This one happens more than I’d like – students need to know exactly what an “integer” is or they’re bound to leave some easy points behind. “Integers” are all the whole numbers, both positive and negative, including “0.” Let me repeat: “0” IS an integer. Negative whole numbers ARE integers as well. Learn it, love it! Don’t forget to study other SAT Math Vocabulary!
Careless Error #11) Rushing through easy questions to get to the hard questions:
By now we should know that this is highly counterproductive. All questions are worth the same amount of points, so rushing through the easy questions (and potentially making careless errors) is not super-smart.
Take your time on the early questions – move quickly but deliberately. If you have time after getting all the easy and medium questions, that’s when to approach the most difficult problems, which will usually cost you a lot of time and mental energy (and even after all that work there’s no guarantee you’ll get a hard problem right, since they are usually extremely tricky and deceptive!) Focus on boosting your score with the easy points first.
Careless Error #10) Not using enough parentheses in your calculator:
This one’s a classic. Your calculator is extremely powerful but is not very smart. Make sure to use more parentheses, rather than less, to make sure it gets the order of operations correct.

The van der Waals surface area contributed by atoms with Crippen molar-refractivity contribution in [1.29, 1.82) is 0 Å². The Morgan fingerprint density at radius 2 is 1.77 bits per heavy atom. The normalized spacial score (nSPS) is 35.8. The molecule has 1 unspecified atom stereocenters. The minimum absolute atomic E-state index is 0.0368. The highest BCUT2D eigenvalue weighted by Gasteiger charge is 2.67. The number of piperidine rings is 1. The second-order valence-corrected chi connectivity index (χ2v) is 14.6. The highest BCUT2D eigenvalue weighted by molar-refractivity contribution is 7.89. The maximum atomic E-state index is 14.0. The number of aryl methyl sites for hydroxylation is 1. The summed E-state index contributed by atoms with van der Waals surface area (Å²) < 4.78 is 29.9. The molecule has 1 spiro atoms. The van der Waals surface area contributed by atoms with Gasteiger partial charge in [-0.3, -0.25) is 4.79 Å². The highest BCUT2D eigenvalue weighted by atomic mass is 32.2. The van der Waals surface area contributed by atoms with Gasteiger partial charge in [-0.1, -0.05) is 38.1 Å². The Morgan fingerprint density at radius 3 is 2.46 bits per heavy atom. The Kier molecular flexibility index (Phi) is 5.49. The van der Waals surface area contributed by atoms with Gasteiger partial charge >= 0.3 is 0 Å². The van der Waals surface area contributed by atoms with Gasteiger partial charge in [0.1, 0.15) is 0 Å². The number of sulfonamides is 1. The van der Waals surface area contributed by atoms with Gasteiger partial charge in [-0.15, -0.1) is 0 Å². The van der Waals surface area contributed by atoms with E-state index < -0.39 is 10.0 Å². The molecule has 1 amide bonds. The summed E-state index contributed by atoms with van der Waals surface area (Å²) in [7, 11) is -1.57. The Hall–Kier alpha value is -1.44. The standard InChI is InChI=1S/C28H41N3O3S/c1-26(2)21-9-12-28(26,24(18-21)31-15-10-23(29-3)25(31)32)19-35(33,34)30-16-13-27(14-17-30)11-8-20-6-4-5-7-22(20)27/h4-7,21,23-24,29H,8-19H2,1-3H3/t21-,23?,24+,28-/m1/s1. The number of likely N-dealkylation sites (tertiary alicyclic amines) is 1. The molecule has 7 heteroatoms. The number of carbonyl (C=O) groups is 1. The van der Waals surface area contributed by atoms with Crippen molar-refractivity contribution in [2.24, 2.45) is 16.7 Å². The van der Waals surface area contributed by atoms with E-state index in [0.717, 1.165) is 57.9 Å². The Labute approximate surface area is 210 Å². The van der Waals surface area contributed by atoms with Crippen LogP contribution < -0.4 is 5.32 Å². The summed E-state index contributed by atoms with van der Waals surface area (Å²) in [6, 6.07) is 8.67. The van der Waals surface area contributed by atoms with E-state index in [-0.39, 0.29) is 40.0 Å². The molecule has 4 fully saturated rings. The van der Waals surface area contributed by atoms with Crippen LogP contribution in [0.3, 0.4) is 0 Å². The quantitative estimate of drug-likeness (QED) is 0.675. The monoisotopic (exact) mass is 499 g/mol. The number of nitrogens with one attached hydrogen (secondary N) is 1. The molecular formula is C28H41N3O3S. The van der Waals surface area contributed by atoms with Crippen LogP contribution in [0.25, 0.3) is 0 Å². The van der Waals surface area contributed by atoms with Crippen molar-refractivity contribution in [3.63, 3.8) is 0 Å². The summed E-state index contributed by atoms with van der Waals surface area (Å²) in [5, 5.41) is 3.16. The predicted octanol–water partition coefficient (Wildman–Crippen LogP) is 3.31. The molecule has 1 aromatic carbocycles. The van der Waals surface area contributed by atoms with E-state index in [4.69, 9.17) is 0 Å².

Careless Error #9) Forgetting to flip an inequality sign when you multiply or divide by a negative number:
An oft-forgotten rule of math: when you’re doing an algebra problem with an inequality sign (instead of an equals sign) you have to flip the direction of the sign whenever you divide or multiply both sides by a negative number. It’s a weird rule but you’ve gotta remember it and practice your inequalities!
Careless Error #8) Trusting a picture marked “not drawn to scale”:
If a question has an illustration with “Not Drawn to Scale” typed underneath it, you can be sure there’s something tricky going on. It’s not like the College Board lacks the computer technology to accurately draw a triangle or whatever, so this is (just one of) their way(s) of being extremely obnoxious. Either proceed with great caution and label their picture, or better yet, scrap it and draw your own illustration.
Careless Error #7) Getting the right answer but bubbling the wrong bubble: